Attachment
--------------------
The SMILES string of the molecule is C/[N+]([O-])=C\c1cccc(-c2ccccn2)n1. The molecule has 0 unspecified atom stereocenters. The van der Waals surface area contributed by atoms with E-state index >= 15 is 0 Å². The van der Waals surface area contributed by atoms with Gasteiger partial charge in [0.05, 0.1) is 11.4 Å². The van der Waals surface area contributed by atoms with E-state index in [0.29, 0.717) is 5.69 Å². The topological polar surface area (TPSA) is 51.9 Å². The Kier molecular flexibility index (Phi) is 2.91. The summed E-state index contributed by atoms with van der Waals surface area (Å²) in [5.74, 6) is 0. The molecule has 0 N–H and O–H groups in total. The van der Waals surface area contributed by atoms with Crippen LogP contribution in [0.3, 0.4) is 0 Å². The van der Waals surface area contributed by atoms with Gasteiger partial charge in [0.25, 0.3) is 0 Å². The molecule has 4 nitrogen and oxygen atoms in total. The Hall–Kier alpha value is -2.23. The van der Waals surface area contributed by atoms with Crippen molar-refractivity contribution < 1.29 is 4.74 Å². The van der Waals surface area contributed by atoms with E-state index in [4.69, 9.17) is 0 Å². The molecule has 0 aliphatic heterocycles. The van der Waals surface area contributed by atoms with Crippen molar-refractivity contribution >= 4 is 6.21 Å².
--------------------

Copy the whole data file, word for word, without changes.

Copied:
The SMILES string of the molecule is C/[N+]([O-])=C\c1cccc(-c2ccccn2)n1. The molecule has 0 unspecified atom stereocenters. The van der Waals surface area contributed by atoms with E-state index >= 15 is 0 Å². The van der Waals surface area contributed by atoms with Gasteiger partial charge in [0.05, 0.1) is 11.4 Å². The van der Waals surface area contributed by atoms with E-state index in [0.29, 0.717) is 5.69 Å². The topological polar surface area (TPSA) is 51.9 Å². The Kier molecular flexibility index (Phi) is 2.91. The summed E-state index contributed by atoms with van der Waals surface area (Å²) in [5.74, 6) is 0. The molecule has 0 N–H and O–H groups in total. The van der Waals surface area contributed by atoms with Crippen LogP contribution in [0.3, 0.4) is 0 Å². The van der Waals surface area contributed by atoms with Gasteiger partial charge in [0.25, 0.3) is 0 Å². The molecule has 4 nitrogen and oxygen atoms in total. The Hall–Kier alpha value is -2.23. The van der Waals surface area contributed by atoms with Crippen molar-refractivity contribution < 1.29 is 4.74 Å². The van der Waals surface area contributed by atoms with E-state index in [4.69, 9.17) is 0 Å². The molecule has 0 aliphatic heterocycles. The van der Waals surface area contributed by atoms with Crippen molar-refractivity contribution >= 4 is 6.21 Å².